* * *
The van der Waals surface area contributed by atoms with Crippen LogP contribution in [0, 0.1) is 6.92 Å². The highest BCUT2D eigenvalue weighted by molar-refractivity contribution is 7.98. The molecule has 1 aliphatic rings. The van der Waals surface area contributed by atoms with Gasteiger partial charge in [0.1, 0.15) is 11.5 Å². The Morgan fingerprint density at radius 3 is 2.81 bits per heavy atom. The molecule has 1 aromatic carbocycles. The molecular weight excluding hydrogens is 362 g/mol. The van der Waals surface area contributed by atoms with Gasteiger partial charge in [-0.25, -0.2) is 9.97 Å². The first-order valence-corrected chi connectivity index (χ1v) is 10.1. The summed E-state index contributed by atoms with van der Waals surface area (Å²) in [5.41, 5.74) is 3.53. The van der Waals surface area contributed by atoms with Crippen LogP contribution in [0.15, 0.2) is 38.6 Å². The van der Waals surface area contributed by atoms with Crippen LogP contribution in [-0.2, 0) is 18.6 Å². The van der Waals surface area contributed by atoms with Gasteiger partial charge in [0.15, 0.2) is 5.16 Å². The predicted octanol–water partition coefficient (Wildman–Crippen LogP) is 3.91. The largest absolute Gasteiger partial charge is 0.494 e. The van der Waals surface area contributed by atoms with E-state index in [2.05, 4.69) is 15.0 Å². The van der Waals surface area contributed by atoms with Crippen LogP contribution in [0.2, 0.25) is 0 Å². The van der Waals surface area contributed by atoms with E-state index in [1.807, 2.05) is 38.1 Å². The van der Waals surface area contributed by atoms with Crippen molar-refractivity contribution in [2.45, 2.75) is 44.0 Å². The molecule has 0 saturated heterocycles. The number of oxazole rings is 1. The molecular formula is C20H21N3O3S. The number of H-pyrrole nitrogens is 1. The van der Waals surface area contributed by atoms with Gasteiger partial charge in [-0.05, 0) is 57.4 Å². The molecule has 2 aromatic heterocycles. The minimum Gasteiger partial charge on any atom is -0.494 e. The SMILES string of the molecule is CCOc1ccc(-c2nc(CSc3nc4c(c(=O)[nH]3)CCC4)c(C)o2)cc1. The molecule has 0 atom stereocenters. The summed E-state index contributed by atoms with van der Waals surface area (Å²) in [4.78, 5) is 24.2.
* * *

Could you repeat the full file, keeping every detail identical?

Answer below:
The van der Waals surface area contributed by atoms with Crippen LogP contribution in [0, 0.1) is 6.92 Å². The highest BCUT2D eigenvalue weighted by molar-refractivity contribution is 7.98. The molecule has 1 aliphatic rings. The van der Waals surface area contributed by atoms with Gasteiger partial charge in [0.1, 0.15) is 11.5 Å². The Morgan fingerprint density at radius 3 is 2.81 bits per heavy atom. The molecule has 1 aromatic carbocycles. The molecular weight excluding hydrogens is 362 g/mol. The van der Waals surface area contributed by atoms with Gasteiger partial charge in [-0.25, -0.2) is 9.97 Å². The first-order valence-corrected chi connectivity index (χ1v) is 10.1. The summed E-state index contributed by atoms with van der Waals surface area (Å²) in [5.41, 5.74) is 3.53. The van der Waals surface area contributed by atoms with Crippen LogP contribution in [0.15, 0.2) is 38.6 Å². The van der Waals surface area contributed by atoms with Crippen LogP contribution in [-0.2, 0) is 18.6 Å². The van der Waals surface area contributed by atoms with Gasteiger partial charge in [0.15, 0.2) is 5.16 Å². The predicted octanol–water partition coefficient (Wildman–Crippen LogP) is 3.91. The largest absolute Gasteiger partial charge is 0.494 e. The van der Waals surface area contributed by atoms with E-state index in [2.05, 4.69) is 15.0 Å². The van der Waals surface area contributed by atoms with Crippen LogP contribution in [0.2, 0.25) is 0 Å². The van der Waals surface area contributed by atoms with E-state index in [1.807, 2.05) is 38.1 Å². The van der Waals surface area contributed by atoms with Crippen molar-refractivity contribution in [2.45, 2.75) is 44.0 Å². The molecule has 0 saturated heterocycles. The number of oxazole rings is 1. The molecular formula is C20H21N3O3S. The number of H-pyrrole nitrogens is 1. The van der Waals surface area contributed by atoms with Gasteiger partial charge in [-0.05, 0) is 57.4 Å². The molecule has 2 aromatic heterocycles. The minimum Gasteiger partial charge on any atom is -0.494 e. The SMILES string of the molecule is CCOc1ccc(-c2nc(CSc3nc4c(c(=O)[nH]3)CCC4)c(C)o2)cc1. The molecule has 0 atom stereocenters. The summed E-state index contributed by atoms with van der Waals surface area (Å²) in [4.78, 5) is 24.2.